'Free' is a Tough Price to Compete Against

By Gary Kim November 26, 2012

Over the top voice and messaging apps are brutal developments for mobile and fixed network service providers because “free” is a tough price to beat. And at some level, access providers (both mobile and fixed) have to worry that something like that could grow in the high speed access business.

“Free” public Wi-Fi hotspots are one example. FreedomPop provides another example. But price disruption can happen several ways in a market. Firms, such as Google, can dramatically change end user expectations about the nature of access products.

When Google sells symmetrical 1-Gbps for about $70 a month that creates new expectations on the part of consumers about what the “normal” value-price relationship is for fixed high speed access. 

In addition to “free,” “very low cost” and “much higher value” propositions can disrupt buyer expectations in ways that force competitors to react. That is precisely what Google intends by offering 1-Gbps service in Kansas City, Mo. and Kansas City, Kan.

Similar challenges possibly could occur if widespread spectrum sharing were to be authorized, or when “white spaces” spectrum is cleared for commercial use in either the United States or United Kingdom.

Even market entry by one or more new mobile providers (Dish Network, Globalstar, Lightsquared) could add to the pressure, creating an opportunity for more disruptive pricing, in part by increasing supply. Moreover, more providers might try to compete with a “data only” approach that minimizes overhead and operating costs to dramatically lower the retail pricing for mobile broadband.

Nor is the only or even primary danger posed by other service providers. In fact, the most dangerous new potential competitors would seem to be firms that have huge installed customer bases, alternate revenue models, recognizable brand names and plenty of cash. Apple, Google, Microsoft, Amazon, and possibly Facebook come to mind.

In fact, Google and Microsoft are rumored to be actively exploring how to use white spaces spectrum in the United Kingdom market, reportedly to offer free Internet access.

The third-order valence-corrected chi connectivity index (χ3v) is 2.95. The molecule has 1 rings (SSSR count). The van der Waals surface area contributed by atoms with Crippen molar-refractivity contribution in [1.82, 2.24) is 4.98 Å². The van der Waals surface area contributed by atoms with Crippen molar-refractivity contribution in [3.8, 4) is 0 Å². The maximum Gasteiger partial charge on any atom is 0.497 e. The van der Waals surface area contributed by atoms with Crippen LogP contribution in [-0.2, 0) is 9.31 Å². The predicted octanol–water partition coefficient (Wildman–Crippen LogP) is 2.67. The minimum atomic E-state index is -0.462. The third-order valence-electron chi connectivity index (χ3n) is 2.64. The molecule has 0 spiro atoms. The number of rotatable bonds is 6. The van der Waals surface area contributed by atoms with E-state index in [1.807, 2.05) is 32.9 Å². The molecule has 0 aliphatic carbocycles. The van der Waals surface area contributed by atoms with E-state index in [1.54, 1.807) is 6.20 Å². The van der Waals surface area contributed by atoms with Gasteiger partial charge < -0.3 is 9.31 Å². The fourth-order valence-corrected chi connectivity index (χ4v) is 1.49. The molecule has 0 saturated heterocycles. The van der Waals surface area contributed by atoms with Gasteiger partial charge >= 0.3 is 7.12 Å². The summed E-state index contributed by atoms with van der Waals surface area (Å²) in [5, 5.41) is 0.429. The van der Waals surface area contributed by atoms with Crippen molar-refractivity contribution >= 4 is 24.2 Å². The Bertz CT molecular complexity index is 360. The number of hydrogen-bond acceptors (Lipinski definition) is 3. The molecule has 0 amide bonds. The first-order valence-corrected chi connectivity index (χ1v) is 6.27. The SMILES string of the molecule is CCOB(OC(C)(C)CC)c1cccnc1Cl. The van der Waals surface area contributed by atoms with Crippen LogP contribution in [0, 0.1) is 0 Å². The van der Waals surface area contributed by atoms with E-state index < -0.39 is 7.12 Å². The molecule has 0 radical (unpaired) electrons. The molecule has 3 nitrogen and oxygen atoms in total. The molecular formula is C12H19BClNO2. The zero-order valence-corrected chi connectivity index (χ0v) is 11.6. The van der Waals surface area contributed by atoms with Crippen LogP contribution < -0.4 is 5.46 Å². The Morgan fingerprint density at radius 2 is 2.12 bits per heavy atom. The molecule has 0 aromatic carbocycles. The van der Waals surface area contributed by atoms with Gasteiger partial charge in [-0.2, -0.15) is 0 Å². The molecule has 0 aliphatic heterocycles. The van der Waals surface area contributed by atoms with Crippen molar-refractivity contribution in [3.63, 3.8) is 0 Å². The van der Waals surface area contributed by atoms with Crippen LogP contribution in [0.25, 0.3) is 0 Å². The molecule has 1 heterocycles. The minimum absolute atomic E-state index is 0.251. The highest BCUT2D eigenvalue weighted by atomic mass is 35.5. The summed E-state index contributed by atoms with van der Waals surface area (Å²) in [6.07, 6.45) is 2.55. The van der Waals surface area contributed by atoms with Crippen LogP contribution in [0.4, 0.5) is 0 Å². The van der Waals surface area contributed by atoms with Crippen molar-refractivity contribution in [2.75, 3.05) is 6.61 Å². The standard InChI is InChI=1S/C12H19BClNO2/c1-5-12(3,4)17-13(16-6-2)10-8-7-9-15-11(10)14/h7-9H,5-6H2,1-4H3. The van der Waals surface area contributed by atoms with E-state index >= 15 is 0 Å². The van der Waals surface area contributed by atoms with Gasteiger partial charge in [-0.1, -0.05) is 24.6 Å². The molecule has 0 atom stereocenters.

As always, it always is dangerous for a firm to compete with a well-funded challenger intent upon giving away the product that firm sells. The angles are simple enough. Google might provide free Wi-Fi style access for all devices running Android, while Microsoft might try and do the same for users of its devices.

Free is a tough price to compete against.

Regulators in the United States and United Kingdom have been looking at how to enable use of “white spaces” spectrum for at least five years, initially spurred by device and application providers (Microsoft, Google and others) interested in how the spectrum could support in-home content distribution, communication hot spots or rural broadband.

In the U.K. market, stakeholders tend to believe the promising uses of such spectrum are rural broadband, hot spots, in-home broadband and in-home content distribution, Ofcom says.

A sort of interesting twist is that, for reasons of frequency (former TV spectrum), white spaces networks potentially could use a single tower to provide service across a wide area (a whole town or city). That would mean a service provider would not need to build a cellular style network with many towers, but possibly transmit only from a single location to cover a whole town or even city.

Others think unlicensed approaches could support new backhaul links, potentially providing new options for higher bandwidth backhaul at lower costs than is possible at the moment.

Others believe there could be applications in the machine to machine communications business.

In any market where regulators decide to commercialize white spaces systems, it may matter quite a lot how the spectrum is licensed. In other words, unlicensed access might produce one set of contestants, while licensed spectrum access might tend to produce a different set of contestants. Generally speaking, unlicensed approaches are seen to provide a better avenue for new entrants, particularly smaller and independent providers.




Edited by Brooke Neuman

Contributing Editor

SHARE THIS ARTICLE
Related Articles

Cortana/Siri vs. Alexa & The Road To Robotic Post Smartphone Era

By: Rob Enderle    5/3/2016

Last week Microsoft made it clear that Cortana would only work with Microsoft's browser and search products making people question its cross platform …

Read More

Looking For The Next iPod/Echo

By: Rob Enderle    4/29/2016

The Amazon Echo, not the Apple Watch, became the last iPod-like product largely because of a far more accessible price point, a more compelling name, …

Read More

Apple Needs Reset, Not Elon Musk

By: Doug Mohney    4/29/2016

Apple's 13 percent sales decline and subsequent stock price drop this week has lead to the usual crazy talk about how to "fix" the company. Vivek Wadh…

Read More

Is the Apple Bubble Finally Bursting?

By: Andrew Bindelglass    4/28/2016

Over the past 13 years, Apple has been one of the most successful companies in the world of tech, posting sales growths in 51 straight quarters. That …

Read More

Shared-Space Providers (Airbnb) Poised to Beat Ride-Sharers (Uber)

By: Steve Anderson    4/28/2016

Travel may be starting to make a bit of a comeback, as a new report suggests that shared-space providers like Airbnb and WeWork are on the rise.

Read More